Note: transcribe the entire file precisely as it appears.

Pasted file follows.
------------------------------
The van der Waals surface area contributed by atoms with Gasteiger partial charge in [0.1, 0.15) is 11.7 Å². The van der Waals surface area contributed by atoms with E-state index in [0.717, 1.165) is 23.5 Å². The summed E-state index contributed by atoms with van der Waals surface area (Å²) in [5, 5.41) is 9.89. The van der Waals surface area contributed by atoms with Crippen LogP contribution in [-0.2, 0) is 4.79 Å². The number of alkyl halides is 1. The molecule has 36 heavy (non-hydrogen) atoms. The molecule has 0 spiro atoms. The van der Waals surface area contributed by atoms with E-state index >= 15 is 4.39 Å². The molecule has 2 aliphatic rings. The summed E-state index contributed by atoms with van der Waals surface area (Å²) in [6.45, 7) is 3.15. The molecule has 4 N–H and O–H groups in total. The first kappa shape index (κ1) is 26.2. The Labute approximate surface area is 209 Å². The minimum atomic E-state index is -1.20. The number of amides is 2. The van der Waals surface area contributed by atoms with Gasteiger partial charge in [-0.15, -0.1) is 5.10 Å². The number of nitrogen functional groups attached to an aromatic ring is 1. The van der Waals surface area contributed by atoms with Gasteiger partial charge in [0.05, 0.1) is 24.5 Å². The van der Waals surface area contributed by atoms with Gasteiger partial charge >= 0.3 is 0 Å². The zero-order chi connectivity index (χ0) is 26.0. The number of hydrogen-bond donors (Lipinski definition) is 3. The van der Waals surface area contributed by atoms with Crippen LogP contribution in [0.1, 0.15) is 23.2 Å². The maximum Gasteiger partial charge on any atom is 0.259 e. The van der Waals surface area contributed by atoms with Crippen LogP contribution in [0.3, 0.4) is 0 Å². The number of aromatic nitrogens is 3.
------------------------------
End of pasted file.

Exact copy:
The van der Waals surface area contributed by atoms with Gasteiger partial charge in [0.1, 0.15) is 11.7 Å². The van der Waals surface area contributed by atoms with E-state index in [0.717, 1.165) is 23.5 Å². The summed E-state index contributed by atoms with van der Waals surface area (Å²) in [5, 5.41) is 9.89. The van der Waals surface area contributed by atoms with Crippen LogP contribution in [-0.2, 0) is 4.79 Å². The number of alkyl halides is 1. The molecule has 36 heavy (non-hydrogen) atoms. The molecule has 0 spiro atoms. The van der Waals surface area contributed by atoms with E-state index >= 15 is 4.39 Å². The molecule has 2 aliphatic rings. The summed E-state index contributed by atoms with van der Waals surface area (Å²) in [6.45, 7) is 3.15. The molecule has 4 N–H and O–H groups in total. The first kappa shape index (κ1) is 26.2. The Labute approximate surface area is 209 Å². The minimum atomic E-state index is -1.20. The number of amides is 2. The van der Waals surface area contributed by atoms with Gasteiger partial charge in [-0.15, -0.1) is 5.10 Å². The number of nitrogen functional groups attached to an aromatic ring is 1. The van der Waals surface area contributed by atoms with Gasteiger partial charge in [0.05, 0.1) is 24.5 Å². The van der Waals surface area contributed by atoms with Gasteiger partial charge >= 0.3 is 0 Å². The zero-order chi connectivity index (χ0) is 26.0. The number of hydrogen-bond donors (Lipinski definition) is 3. The van der Waals surface area contributed by atoms with Crippen LogP contribution in [0.1, 0.15) is 23.2 Å². The maximum Gasteiger partial charge on any atom is 0.259 e. The van der Waals surface area contributed by atoms with Crippen LogP contribution in [0.3, 0.4) is 0 Å². The number of aromatic nitrogens is 3.